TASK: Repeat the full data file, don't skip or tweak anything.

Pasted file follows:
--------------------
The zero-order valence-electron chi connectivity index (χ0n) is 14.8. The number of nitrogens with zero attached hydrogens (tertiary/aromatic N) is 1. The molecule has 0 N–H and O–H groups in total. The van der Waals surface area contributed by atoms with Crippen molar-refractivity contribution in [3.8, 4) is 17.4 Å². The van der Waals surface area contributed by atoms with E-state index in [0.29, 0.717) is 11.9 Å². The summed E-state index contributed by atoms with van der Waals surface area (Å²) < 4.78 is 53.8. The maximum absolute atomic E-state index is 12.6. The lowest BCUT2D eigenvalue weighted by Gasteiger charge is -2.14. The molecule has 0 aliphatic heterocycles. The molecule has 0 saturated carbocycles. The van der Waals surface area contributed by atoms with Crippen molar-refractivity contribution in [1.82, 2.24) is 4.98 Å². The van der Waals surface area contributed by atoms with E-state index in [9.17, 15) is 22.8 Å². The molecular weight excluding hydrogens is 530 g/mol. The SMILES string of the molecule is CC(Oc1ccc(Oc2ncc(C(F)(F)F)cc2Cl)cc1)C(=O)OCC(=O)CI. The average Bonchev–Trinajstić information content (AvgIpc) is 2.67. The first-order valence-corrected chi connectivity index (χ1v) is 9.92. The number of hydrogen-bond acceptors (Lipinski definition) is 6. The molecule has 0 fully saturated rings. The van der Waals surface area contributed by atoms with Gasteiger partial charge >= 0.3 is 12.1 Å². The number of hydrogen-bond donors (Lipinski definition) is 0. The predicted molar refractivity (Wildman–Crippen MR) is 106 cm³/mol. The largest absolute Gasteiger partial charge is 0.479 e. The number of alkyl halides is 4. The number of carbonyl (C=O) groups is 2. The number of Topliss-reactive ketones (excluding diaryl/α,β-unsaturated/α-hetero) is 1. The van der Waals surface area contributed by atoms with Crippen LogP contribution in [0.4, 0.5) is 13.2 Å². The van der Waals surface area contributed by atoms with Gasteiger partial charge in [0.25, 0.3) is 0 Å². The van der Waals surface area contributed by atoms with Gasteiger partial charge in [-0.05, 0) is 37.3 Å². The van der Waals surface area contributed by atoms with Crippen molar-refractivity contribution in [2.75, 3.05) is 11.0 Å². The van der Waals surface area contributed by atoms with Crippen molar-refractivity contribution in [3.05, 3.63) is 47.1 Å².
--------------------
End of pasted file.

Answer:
The zero-order valence-electron chi connectivity index (χ0n) is 14.8. The number of nitrogens with zero attached hydrogens (tertiary/aromatic N) is 1. The molecule has 0 N–H and O–H groups in total. The van der Waals surface area contributed by atoms with Crippen molar-refractivity contribution in [3.8, 4) is 17.4 Å². The van der Waals surface area contributed by atoms with E-state index in [0.29, 0.717) is 11.9 Å². The summed E-state index contributed by atoms with van der Waals surface area (Å²) < 4.78 is 53.8. The maximum absolute atomic E-state index is 12.6. The lowest BCUT2D eigenvalue weighted by Gasteiger charge is -2.14. The molecule has 0 aliphatic heterocycles. The molecule has 0 saturated carbocycles. The van der Waals surface area contributed by atoms with Crippen molar-refractivity contribution in [1.82, 2.24) is 4.98 Å². The van der Waals surface area contributed by atoms with E-state index in [9.17, 15) is 22.8 Å². The molecular weight excluding hydrogens is 530 g/mol. The SMILES string of the molecule is CC(Oc1ccc(Oc2ncc(C(F)(F)F)cc2Cl)cc1)C(=O)OCC(=O)CI. The average Bonchev–Trinajstić information content (AvgIpc) is 2.67. The first-order valence-corrected chi connectivity index (χ1v) is 9.92. The number of hydrogen-bond acceptors (Lipinski definition) is 6. The molecule has 0 fully saturated rings. The van der Waals surface area contributed by atoms with Gasteiger partial charge >= 0.3 is 12.1 Å². The number of hydrogen-bond donors (Lipinski definition) is 0. The predicted molar refractivity (Wildman–Crippen MR) is 106 cm³/mol. The largest absolute Gasteiger partial charge is 0.479 e. The number of alkyl halides is 4. The number of carbonyl (C=O) groups is 2. The number of Topliss-reactive ketones (excluding diaryl/α,β-unsaturated/α-hetero) is 1. The van der Waals surface area contributed by atoms with Crippen LogP contribution in [0.4, 0.5) is 13.2 Å². The van der Waals surface area contributed by atoms with Gasteiger partial charge in [0.25, 0.3) is 0 Å². The van der Waals surface area contributed by atoms with Gasteiger partial charge in [-0.05, 0) is 37.3 Å². The van der Waals surface area contributed by atoms with Crippen molar-refractivity contribution in [2.75, 3.05) is 11.0 Å². The van der Waals surface area contributed by atoms with Crippen molar-refractivity contribution in [3.05, 3.63) is 47.1 Å².